15,000 deprived of livelihood in Paduvaankarai
[TamilNet, Saturday, 08 December 2007, 21:27 GMT]
Half of the affected agriculture-dependent families in Batticaloa district are from Paduvaankarai region, where the major cultivable land of the district, is situated. Forced to flee their paddy fields, standing ripe and ready for harvest, the families who returned under the Government of Sri Lanka's (GoSL) resettlement, could only witness the remains of the properties and livestock that had been looted by the Sri Lankan forces. Although four months have elapsed since their resettlement, the GoSL has not provided any assistance to the farmers to resume paddy cultivation.
The predicament of paddy farmers, Thambimuttu Koneswaran from Kokkaddichchoalai and Karthigesu Nadesan from Eachchantheevu area are typical of the travails faced by the agricultural community in Batticaloa. Both had to flee their villages during the Sri Lanka military offensive and were later resettled.
Speaking to TamilNet, Thambimuttu said, "I have been a farmer all my life and I have no other means of income. All my resources have been destroyed. I am left with no options. Sometimes, I think of committing suicide."
Despite Colombo's rhetoric of "development" and the claims of "liberating" the East from the "clutches of the Tigers", the military offensive has only brought misery to the families of the once self-sustained agricultural society of Paduvaankarai region.
"Incessant shelling by SLA in my native village of Kokkaddichchoalai in the early part of this year made us flee our homes. I fled to Batticaloa with my wife and children. We left behind all our belongings. For a short period, we stayed in an interim camp for the Internally Displaced People (IDP), where we faced much hardship. Later, we were resettled in Paduvaankarai."
"A tractor, motorcycle, plough and many implements required for paddy cultivation left behind in my home in Kokkaddichcholai had all been looted. Every season I used to cultivate about ten acres but now I am not in a position to cultivate even one acre single-handedly. When I returned home, I saw policemen moving about on my motorcycle. I approached them and told them that the vehicle belonged to me, but they refused to return it." He added with immense sadness, "Now I am pushed to the plight of being totally at the mercy of others." This situation is not restricted to Paduvaankarai alone, it is a true reflection of the predicament of all the farmers in the Batticaloa district.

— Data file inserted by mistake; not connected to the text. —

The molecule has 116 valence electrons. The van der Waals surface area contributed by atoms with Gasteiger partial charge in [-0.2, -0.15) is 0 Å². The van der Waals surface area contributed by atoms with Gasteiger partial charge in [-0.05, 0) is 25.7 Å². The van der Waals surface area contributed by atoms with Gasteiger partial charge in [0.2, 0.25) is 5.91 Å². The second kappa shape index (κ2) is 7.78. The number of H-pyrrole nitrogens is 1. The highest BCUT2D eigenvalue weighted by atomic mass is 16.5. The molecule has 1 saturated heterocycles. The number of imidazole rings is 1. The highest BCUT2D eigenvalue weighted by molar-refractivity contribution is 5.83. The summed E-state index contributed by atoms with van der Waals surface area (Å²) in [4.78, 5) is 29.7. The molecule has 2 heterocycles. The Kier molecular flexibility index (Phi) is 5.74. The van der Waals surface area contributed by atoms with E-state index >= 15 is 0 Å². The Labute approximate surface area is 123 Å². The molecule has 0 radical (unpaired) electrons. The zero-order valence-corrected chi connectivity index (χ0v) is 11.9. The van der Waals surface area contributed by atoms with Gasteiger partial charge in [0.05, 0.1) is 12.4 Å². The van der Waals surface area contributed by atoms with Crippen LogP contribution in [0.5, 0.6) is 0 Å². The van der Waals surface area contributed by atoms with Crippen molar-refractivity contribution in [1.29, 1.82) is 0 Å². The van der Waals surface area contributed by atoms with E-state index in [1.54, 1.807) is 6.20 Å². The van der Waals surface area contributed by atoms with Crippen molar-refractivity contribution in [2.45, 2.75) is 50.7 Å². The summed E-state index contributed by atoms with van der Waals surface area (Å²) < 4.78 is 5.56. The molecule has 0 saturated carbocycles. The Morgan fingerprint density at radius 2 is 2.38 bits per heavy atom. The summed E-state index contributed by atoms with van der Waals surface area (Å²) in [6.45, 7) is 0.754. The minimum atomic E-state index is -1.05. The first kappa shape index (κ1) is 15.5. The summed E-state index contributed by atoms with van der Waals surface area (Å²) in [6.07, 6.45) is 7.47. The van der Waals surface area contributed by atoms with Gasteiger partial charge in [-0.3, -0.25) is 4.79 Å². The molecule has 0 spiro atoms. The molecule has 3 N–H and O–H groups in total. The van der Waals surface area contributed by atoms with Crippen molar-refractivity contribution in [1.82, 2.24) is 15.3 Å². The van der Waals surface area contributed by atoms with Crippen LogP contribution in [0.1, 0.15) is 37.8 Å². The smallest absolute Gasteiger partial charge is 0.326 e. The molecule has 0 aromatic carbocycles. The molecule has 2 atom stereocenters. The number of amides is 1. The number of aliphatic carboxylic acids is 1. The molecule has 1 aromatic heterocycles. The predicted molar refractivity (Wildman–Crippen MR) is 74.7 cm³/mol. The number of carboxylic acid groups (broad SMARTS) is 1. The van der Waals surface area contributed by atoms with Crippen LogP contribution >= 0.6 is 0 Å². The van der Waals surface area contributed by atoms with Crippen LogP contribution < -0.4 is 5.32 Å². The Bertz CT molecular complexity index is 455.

Another farmer from Eechchantheevu area, Karthigesu Nadesan describing his plight said, "Everyone in this area depends on agriculture, directly or indirectly. All of us have been severely affected because of the mindless military offensive."
"Since I have been resettled here recently, a number of Non Governmental Organizations (NGOs) have come forward to assist us. But the local officers harass us in various ways: they demand us to bring our refugee cards, they ask us whether we own land [elsewhere] and order us to become stay here permanently."
"When military offensives take place it affects all of us. Why do these officials not understand this? We have lost all our valuable property because of displacement, will they be able to compensate our loss in this regard? Will they give it back? When we were resettled, they supplied us just sugar, rice and flour. How long will these last? Only if we resume cultivation in our paddy fields, we will be able to meet our needs and eliminate our hunger and starvation," the enraged Karthigesu fumed.
The sentiments expressed by Koneswaran and Nadesan are echoed by scores of other farmers in the region.
Paduvaankarai region comprises three DS divisions and parts of Ea'raavoorpattu Chenkaladi division, with 20,000 families dependent on agriculture.
More than 15,000 families have been directly affected by the military offensives of SLA. Since the two seasons of paddy cultivation (Maha and Yala) had to be abandoned in the region, there has been an acute shortage of paddy seeds seriously hampering paddy cultivation in the current season.